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Spanier v. State Farm Mutual Automobile Insurance Co.

United States District Court, N.D. Illinois, Eastern Division

May 8, 2017

GARY SPANIER, D.C. P.A., as assignee, individually, and on behalf of all those similarly situated, Plaintiff,


          MARY M. ROWLAND United States Magistrate Judge.

         Plaintiff Gary Spanier (“Plaintiff”) brings this single-count declaratory relief action against Defendant State Farm Mutual Automobile Insurance Company (“State Farm”) on behalf of a proposed class of Florida health care providers who submitted claims to State Farm. State Farm moves to transfer this case to the Southern District of Florida pursuant to 28 U.S.C. § 1404(a). For the reasons set forth below, State Farm's motion to transfer [7] is GRANTED.

         I. BACKGROUND

         Plaintiff's Complaint alleges that State Farm's Florida Policy Form 9810A (the “Policy”) violates Florida's personal injury protection (PIP) statute (Fla. Stat. § 627.736 et seq.). Plaintiff contends that State Farm improperly used a fee schedule to limit reimbursements under automobile insurance policies issued by State Farm. Since 2008, Florida law has allowed an insurer to elect either of two payment methods-the permissive “Schedule of Maximum Charges” or the fact-dependent method-and since 2012, Florida law has required notice in PIP policies if the insurer limits payments under the fee schedules. (Dkt. 1, (Compl.) ¶¶ 17, 37).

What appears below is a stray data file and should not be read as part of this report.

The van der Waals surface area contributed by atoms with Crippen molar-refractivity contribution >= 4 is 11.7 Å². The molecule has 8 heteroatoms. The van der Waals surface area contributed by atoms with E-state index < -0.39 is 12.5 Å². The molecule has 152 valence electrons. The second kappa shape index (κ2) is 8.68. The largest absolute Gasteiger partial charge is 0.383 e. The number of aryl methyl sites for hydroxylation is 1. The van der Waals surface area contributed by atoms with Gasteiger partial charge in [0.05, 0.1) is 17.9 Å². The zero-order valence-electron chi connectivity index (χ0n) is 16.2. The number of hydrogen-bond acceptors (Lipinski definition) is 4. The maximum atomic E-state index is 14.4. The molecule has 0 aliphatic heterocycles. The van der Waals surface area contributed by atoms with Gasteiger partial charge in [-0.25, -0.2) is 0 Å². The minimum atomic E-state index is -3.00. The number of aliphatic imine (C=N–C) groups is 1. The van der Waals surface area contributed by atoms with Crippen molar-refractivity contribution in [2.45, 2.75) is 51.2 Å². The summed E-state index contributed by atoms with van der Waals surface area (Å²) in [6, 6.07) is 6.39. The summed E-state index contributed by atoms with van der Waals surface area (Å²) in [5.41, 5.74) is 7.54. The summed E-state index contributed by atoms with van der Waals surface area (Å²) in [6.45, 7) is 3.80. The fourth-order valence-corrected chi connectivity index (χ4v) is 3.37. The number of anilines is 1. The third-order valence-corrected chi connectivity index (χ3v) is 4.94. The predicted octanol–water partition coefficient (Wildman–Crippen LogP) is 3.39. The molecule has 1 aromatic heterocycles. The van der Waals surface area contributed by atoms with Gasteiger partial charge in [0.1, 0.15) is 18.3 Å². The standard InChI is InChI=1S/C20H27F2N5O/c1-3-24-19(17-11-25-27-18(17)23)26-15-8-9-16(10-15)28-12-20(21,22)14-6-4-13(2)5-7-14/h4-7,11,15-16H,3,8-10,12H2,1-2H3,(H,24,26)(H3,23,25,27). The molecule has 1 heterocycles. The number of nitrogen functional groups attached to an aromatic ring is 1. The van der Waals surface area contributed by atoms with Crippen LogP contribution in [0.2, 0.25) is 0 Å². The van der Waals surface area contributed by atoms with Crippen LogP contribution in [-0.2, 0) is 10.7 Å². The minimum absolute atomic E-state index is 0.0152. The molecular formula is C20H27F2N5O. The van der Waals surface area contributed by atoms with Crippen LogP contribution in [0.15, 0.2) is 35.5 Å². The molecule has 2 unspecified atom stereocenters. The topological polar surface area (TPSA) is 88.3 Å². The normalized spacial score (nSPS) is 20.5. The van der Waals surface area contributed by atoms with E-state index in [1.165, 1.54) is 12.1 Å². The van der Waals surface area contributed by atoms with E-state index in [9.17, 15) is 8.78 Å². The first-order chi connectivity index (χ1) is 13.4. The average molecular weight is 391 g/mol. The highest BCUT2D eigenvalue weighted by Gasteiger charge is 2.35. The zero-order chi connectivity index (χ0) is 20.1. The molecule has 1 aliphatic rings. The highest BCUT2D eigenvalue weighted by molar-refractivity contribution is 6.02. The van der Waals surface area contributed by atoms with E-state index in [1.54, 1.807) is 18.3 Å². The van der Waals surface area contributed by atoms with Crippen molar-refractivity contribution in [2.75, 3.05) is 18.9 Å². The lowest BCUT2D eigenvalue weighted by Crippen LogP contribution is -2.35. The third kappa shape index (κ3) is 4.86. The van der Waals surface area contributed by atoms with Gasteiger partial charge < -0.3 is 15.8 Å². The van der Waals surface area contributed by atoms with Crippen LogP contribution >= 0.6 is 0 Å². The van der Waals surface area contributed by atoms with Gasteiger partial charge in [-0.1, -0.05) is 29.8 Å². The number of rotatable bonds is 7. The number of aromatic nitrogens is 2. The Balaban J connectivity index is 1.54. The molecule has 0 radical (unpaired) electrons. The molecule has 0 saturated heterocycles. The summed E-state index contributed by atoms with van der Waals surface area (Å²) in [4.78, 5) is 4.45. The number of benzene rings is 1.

Plaintiff alleges that State Farm's Policy violates Florida law by failing to clearly and unambiguously elect the fee schedule method, and using it nevertheless as the sole method to calculate payments. (Id. ¶¶ 22, 74). Plaintiff claims he was harmed when “State Farm failed and/or refused to pay medical benefits at the rate of 80% of the reasonable amount, which Plaintiff was entitled to recover” under the Florida PIP statute and State Farm's PIP insurance policy. (Id. ¶ 35). The Complaint seeks declaratory relief on behalf of “Florida professional associations and citizens of Florida that provide treatment to persons who are insured by the Defendant…” (Id. ¶ 6).[1] Specifically, the proposed class consists of “[t]he health care providers in Florida who submitted claims to State Farm, for no-fault benefits under PIP Policies which were in effect between January 1, 2013 and the present, where State Farm solely utilized the Schedule of Maximum Charges method to calculate payments to the provider.” (Id. ¶ 57).


         A. Legal Standard

         “For the convenience of parties and witnesses, in the interest of justice, a district court may transfer any civil action to any other district or division where it might have been brought or to any district or division to which all parties have consented.” 28 U.S.C. § 1404(a). A court may transfer a case if venue is proper in both the transferor and the transferee courts and transfer is for the convenience of the parties and witnesses and in the interest of justice. Sickman v. Asset Recovery Sols., LLC, No. 14 C 9748, 2015 U.S. Dist. LEXIS 54870, at *2 (N.D. Ill. Apr. 27, 2015) (internal citations omitted). While the party moving for transfer has the burden to show the transferee forum is clearly more convenient, the court has discretion to weigh the various factors and § 1404(a) does not specify the relative weight the court should give each factor. Coffey v. Van Dorn Iron Works, 796 F.2d 217, 219- 220, n.3 (7th Cir. 1986). The transfer statute “permits a flexible and individualized analysis.” Research Automation, Inc. v. Schrader-Bridgeport Int'l, Inc., 626 F.3d 973, 978 (7th Cir. 2010) (internal citations and quotations omitted). District courts are thus granted “a substantial degree of deference” in balancing the private and public interest factors to determine whether transfer is appropriate. Id. at 978-79.